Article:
An Open Letter to Those Who Have Been Ghosted by a Partner

I see you.

I know that right now you’re feeling insignificant and discarded. I see you standing there in utter shock, struggling to process how everything changed in an instant. The “before” and “after” alternately body slamming you with the brutal reality. I see you because I was you.

I hear you.

I know that you’re frustrated that your voice, your right to speak, has been taken from you. I hear your silent screams into the void, the endless question of “why” echoing through the fog. I hear your voice because it follows my own.

I understand you.

I know that you’re questioning everything, running every detail through your mind, worrying each strand of memory like a loose thread. I understand the doubts that are starting to creep in, that you’re wondering what clues you may have missed or even believing that you somehow deserved this on some level. I understand you because I was in that same place several years ago.

The pain and confusion you’re experiencing are totally normal reactions to such a complete and total blow and betrayal. Being abruptly abandoned without explanation is one of the more painful experiences that life can deliver.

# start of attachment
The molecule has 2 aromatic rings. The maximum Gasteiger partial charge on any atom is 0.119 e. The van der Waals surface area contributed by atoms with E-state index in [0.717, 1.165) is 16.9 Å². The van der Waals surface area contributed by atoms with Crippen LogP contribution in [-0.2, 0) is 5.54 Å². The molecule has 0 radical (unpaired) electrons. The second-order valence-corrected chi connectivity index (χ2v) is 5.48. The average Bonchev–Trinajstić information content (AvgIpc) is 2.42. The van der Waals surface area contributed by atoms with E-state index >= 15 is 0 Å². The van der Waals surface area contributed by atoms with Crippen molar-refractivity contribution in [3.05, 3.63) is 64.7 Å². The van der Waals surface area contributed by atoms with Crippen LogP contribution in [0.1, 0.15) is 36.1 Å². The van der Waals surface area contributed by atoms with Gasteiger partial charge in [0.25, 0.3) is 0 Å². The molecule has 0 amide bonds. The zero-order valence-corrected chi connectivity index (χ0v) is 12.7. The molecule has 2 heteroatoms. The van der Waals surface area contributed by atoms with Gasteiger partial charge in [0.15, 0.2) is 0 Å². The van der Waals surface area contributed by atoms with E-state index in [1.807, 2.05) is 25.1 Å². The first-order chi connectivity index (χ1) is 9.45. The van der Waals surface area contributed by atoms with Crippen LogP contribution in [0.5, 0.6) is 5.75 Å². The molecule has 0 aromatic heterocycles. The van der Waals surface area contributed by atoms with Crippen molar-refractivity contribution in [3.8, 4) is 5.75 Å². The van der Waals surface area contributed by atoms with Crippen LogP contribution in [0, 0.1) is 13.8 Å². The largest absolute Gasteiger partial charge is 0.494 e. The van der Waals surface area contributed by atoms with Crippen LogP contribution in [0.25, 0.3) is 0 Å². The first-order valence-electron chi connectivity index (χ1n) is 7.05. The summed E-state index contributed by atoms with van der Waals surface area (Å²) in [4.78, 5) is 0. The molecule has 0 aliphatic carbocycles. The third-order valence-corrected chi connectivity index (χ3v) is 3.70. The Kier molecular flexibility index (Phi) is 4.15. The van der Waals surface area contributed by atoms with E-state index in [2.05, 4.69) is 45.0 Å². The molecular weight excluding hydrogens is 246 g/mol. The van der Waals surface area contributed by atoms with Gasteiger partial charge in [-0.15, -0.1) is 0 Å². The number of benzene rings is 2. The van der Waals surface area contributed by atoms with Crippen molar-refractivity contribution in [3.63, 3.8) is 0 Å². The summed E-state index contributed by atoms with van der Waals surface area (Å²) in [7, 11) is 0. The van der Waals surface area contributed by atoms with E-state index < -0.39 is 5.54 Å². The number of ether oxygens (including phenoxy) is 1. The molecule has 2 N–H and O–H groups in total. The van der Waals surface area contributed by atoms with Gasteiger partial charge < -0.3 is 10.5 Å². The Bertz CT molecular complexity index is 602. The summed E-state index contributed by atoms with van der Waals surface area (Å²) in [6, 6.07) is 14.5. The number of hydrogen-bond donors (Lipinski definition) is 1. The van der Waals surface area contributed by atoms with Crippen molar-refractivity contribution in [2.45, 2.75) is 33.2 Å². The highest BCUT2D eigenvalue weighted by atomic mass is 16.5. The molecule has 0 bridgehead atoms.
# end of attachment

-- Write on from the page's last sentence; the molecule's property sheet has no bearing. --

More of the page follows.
And the first thing you need to understand is that leaving in that manner is a reflection of your ex’s character. Not yours. Some may remind you that relationships take two. And this is true. Yet ending it on this jarring note was a decision made without your cooperation. You may experience judgement from others. Try to be patient with them as they truly don’t understand what it’s like. Even loved ones may seem to blame you. This is often because they cannot bear to imagine this happening to them and so they need to try to make some sense of why this happened to you.

Ghosting is cowardly. Instead of having the difficult conversations and potentially seeing you hurt, they chose to run and hide. That is not healthy adult behavior, especially with a relationship of significant depth and duration. It’s not fair to end a relationship this way. It robs you of any opportunity to ask questions, much less eliminates any chance you may have had to fight for the relationship.